What's changed since Dr. Martin Luther King Jr. led Chicago's fair housing movement?

ByKay Cesinger WLS logo
Sunday, January 15, 2023
Our Chicago Part 1: What's changed since MLK led fair housing effort?
Representatives from the Neighborhood Housing Services of Chicago and City Year representatives talked about MLK's impact on the fair housing movement

CHICAGO (WLS) -- On Monday, we'll honor Dr. Martin Luther King Jr. The civil rights leader may be best known for his work in the South.

But for a time in 1966, he and his family were in Chicago, living on the West Side.

While in the city, King led a fair housing effort.

Anthony E. Simpkins is the president and CEO of Neighborhood Housing Services Chicago. He previously worked for the Leadership Council For Metropolitan Open Communities, the Chicago fair housing organization founded by King. He said some things haven't changed.

"The Black ownership rate in the United States today is at about 40%. It's the same as it was in 1968 when the Fair Housing Act was passed. That's compared to an average home ownership rate of about 75% for U.S. white households and about 50% for Hispanic households. You know, in 1977, Congress passed the Community Reinvestment Act, or the CRA, which required banks to lend in disinvested low and moderate income communities including Black and Latino communities. Yet today, if you are a Black or Latino applicant for a mortgage, you're two to three times more likely to be denied that mortgage than the average white applicant."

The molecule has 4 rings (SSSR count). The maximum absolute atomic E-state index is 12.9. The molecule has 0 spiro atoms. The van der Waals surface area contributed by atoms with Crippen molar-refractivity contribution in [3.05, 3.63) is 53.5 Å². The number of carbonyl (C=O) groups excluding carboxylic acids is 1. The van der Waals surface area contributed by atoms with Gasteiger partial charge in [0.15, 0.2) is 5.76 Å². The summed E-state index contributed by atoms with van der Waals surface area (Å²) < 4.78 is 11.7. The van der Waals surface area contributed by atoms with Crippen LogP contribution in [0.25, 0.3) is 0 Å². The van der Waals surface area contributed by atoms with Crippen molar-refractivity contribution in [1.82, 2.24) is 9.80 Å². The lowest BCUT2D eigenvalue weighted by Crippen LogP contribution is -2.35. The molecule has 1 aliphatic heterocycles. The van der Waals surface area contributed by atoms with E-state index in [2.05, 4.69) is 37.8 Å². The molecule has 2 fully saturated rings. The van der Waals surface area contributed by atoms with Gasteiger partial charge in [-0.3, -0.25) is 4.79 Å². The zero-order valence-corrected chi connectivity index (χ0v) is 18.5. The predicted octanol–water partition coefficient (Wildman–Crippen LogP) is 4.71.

He said Neighborhood Housing Services focuses on home ownership because it is "so key" to building both family and community wealth. He said there's about $21 trillion in household wealth in the United States. About 70% of a family's wealth is tied to their home.

"A home is not just a roof over a family's head. A home creates community. It creates neighborhood stability. A family can leverage the equity in their home to send their children to college, to save for retirement," Simpkins said.

WATCH | Our Chicago Part 2: Honoring MLK with day of service

On Monday, across the country and in Chicago, people will honor King by performing a Day of Service.

On Monday, across the country and in Chicago, people will honor King by performing a Day of Service.

That includes City Year Chicago. City Year is a national service program in which young adults do a year of community service. Myetie Hamilton is the senior vice president and executive director of City Year Chicago.

"We have over 400 volunteers, including our Americorps members, and we beautify the entire school," Hamilton said.

This year, it's Parkside Elementary on the South Side of Chicago. She said it is "amazing" when you see the faces of the students the next day when they come into their building and they "embrace the beauty of their climate and their culture."

"This is really providing young people an example of the power that they possess. When they live in their passion, when they believe in themselves and when they unite to make a difference," Hamilton said.

For more information on Neighborhood Housing Services, visit https://www.nhschicago.org/ or call 773-329-4111.

And, for more information on City Year Chicago, visit https://www.cityyear.org/chicago/.